...supenoed Facebook for her current address?
Almost all the reports are getting the gist of the paper wrong -- any press summation that doesn't go into the paper to understand it will get it wrong. The paper goes into deep detail that Apple has several services that, while protected by several layers of security that could be bypassed, can transfer data in the clear. There are also several services that don't have any obvious connecting software.
It's a rather deep hacker-style dive into iOS.
A good video about this is by TWiT Network. At http://twit.tv/sn465 Security Now ep 465 has expert Steve Gibson explain the actual paper.
A Tumblr site popped up a few days ago called OpenSSL Valhalla Rampage. The blogger there is going through all the commits and posting the juicy funny comments there. This includes killing... and rekilling... VMS support (which reminds me of Maxim 37: there is no such thing as overkill...), stripping out now-stupid abstractions and optimizations of the unoptimizables, and more.
An offer of over $300 in value! Get yours now!
* Based on purchase of a Model B from direct authorized sellers. Does not include shipping or purchase at authorized resellers. Must be run from a Raspbery Pi computer board. Storage, display, keyboard, mouse, and power supply not included. Model A does not include Ethernet.
Someone get those call logs! I bet he called and nobody listened!
Seriously. Search for home, BLIP! and you're there.
I've posted them up on my G+ account, so I'll just link to that instead of repeating myself here. Just remember, though, I come from a 3G to a 4 to a 5.
Link to Original Source
LibAV's a badly forked version that's several revisions behind FFmpeg. Plus, this is Debian -- non-free codecs like H.264 are stripped out and are probably really supported by a seperate non-free repository.
I'd rather strip LibAV out and compile my own version of FFmpeg for faster encodes.
1. Open up the compromizing email's headers. Locate the first ISP beyond yours -- 99% of the time it's not there's. Contact THAT company.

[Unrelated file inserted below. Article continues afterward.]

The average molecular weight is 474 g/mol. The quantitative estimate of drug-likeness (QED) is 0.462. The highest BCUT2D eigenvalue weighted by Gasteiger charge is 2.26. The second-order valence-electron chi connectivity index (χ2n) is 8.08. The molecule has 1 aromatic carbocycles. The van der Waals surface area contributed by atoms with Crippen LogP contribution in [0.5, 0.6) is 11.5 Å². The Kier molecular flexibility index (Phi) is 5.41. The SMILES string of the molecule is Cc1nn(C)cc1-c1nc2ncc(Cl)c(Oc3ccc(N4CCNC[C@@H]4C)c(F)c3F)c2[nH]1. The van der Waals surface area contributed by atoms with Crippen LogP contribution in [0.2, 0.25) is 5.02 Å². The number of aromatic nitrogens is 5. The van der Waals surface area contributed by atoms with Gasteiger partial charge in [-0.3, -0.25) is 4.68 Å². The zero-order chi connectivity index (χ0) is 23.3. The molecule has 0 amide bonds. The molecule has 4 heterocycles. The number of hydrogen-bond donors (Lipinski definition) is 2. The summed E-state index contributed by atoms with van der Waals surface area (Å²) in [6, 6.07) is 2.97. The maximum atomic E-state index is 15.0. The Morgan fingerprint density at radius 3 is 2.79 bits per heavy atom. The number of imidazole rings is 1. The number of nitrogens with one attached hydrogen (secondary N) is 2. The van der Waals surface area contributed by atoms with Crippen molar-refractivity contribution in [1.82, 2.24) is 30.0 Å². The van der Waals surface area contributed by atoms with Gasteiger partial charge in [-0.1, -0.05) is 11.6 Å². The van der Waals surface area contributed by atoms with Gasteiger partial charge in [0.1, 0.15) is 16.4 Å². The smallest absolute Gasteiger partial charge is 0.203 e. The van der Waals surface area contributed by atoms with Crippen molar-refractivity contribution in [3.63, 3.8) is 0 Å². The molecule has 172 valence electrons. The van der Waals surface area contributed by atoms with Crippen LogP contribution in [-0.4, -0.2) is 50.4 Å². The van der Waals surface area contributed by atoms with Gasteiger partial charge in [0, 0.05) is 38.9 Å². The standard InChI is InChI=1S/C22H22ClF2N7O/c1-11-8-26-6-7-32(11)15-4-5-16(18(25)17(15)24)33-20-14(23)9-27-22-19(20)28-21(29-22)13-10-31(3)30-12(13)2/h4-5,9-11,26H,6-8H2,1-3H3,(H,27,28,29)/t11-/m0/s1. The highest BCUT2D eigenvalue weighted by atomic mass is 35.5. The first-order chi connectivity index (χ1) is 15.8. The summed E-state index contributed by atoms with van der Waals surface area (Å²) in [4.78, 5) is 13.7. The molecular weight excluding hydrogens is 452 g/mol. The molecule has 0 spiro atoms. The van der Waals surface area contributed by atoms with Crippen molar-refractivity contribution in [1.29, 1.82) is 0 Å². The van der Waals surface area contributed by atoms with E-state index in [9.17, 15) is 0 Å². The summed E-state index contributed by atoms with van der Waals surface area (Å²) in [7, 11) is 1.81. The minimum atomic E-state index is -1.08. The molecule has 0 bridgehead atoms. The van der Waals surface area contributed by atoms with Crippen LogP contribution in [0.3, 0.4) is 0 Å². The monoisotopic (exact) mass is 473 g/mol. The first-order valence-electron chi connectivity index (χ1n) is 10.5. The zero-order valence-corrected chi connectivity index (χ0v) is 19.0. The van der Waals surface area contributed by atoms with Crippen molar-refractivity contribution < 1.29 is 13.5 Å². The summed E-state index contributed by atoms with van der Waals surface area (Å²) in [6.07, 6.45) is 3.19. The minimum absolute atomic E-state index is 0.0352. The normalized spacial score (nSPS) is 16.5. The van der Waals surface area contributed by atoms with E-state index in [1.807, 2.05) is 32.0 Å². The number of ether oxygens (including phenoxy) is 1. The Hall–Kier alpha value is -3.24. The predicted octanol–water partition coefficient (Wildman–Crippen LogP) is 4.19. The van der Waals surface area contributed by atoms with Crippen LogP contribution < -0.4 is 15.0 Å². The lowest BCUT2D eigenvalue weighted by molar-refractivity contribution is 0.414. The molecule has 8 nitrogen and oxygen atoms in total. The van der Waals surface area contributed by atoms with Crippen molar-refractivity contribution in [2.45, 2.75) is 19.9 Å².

2. File a complaint with the FCC. They are getting more active against exploits.
3. Locate your Attorney General's office and ask if there are any state laws against spam. There is one in Maryland that is compatible with CAN SPAM, and has been tested in the courts. If you got one, lawyer up and sue the company -- some companies only respond by judicial inquiry.
4. Blacklist the company publicly.
True, but then they'd be hit with proof: The spam that hit the spamtrap from that IP address. They keep those things!
UCEProtect isn't the first one to get sued. It won't be the last.
There is a reason you are listed:
* You have spam originating from your system for too long of a time.
* You are unresponsive to reports.
So, your entire network range is listed. Everyone is bouncing emails. Everyone is complaining to you, and you've noticed. You've been forwarded the site, and you're contemplating just paying them off... except that it just won't work. You'll be relisted again, and with reason -- someone on your network spammed and nobody's listening.
* If you haven't done so, open up abuse@ and point it to somebody with the power to diagnose, disable, and close accounts.
* If the guy behind abuse@ doesn't have said above power, GIVE IT TO HIM.
* If the guy behind abuse@ does, but doesn't use it, FIRE HIM.
* If you haven't done so, disable outbound port 25 at your border router with the exception of an out-bound SMTP server.
* Put an outbound spam filter in place.
If you are unwilling to do the above, then there is one last thing you will eventually do: CLOSE SHOP.
Simply put, do it Mythbusters/Alton Brown style. Their recent episode of Mythbusters did a full dinner that was cooked by the car's engine.
Gentoo saw the license expiring, and did a proactive thing: flipped the "fetch restriction" flag back on, forcing users to pull it manually and slap it into the right place to install/upgrade.